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At Given the Time this month we are celebrating different cultures and how those traditions can point us to the things of God.  In our first two weeks we enjoyed hearing about Hispanic and Italian tradition, and this week we venture in to a sub-culture of American life as a woman with Southern roots shares her perspective.  Here is her introduction to the week:

From “Bless your heart” to a jug of sweet tea, the Southern culture embraces an ideal in the midst of a complicated world. For instance, I may not have ever been the belle of the ball, but I grew up knowing I was still precious in my daddy’s eyes. This idealism doesn’t mean I was taught to ignore the hard things in life, but rather life can still hold sweetness in the midst of challenges.  It is the conviction that hope and optimism can survive through even the hardest of times.  I hope you will join me on my journey this week as I think back on my southern roots and how some of those roots contributed to my spiritual life.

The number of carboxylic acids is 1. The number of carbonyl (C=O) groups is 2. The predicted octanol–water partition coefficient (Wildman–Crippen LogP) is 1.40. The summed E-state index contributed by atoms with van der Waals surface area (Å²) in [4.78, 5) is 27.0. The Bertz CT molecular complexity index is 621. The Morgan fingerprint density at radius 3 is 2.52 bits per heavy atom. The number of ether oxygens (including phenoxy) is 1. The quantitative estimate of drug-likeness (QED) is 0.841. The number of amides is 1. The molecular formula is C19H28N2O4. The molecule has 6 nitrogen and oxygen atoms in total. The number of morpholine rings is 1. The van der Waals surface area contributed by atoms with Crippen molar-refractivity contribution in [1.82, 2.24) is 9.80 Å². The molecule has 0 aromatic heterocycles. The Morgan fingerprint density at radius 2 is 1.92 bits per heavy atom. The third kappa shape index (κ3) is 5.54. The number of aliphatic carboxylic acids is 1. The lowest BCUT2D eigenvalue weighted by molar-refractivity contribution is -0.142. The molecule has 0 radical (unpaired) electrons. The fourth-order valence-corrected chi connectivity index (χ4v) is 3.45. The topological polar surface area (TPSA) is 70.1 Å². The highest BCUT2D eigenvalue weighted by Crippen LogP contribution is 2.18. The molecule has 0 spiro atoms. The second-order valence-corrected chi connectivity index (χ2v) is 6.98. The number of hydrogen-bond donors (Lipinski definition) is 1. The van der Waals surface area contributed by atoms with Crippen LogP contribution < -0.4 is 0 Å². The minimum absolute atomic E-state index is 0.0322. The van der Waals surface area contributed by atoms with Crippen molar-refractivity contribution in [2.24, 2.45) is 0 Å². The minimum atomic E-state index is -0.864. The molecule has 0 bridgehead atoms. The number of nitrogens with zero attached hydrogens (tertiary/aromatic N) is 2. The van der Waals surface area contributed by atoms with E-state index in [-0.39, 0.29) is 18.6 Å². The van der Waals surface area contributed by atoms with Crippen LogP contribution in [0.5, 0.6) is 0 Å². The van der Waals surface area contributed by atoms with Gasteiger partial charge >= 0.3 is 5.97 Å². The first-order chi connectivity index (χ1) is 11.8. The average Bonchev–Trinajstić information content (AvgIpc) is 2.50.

Many are the words written on Southern culture (and it’s hilarious stereotypes and jokes) For a week of  Daily Devotionals looking at how those roots and traditions  of the South can point us to the things of God and strengthen our relationship with Him, click here.  As you read, we encourage you  to take a minute and think about your own unique roots.  Your roots may encompass more than an ethnic heritage.  Did you grow up in a home where academic (athletic, etc.) achievement was focused on and that contributed to your world view? Perhaps you come from a family with a concern for the environment.  Look back on the traditions and values of your family and see how God has coordinated the great and even the not-so-positive aspects of your past to point you towards the ultimate goal of a personal relationship with Him. Celebrate your roots!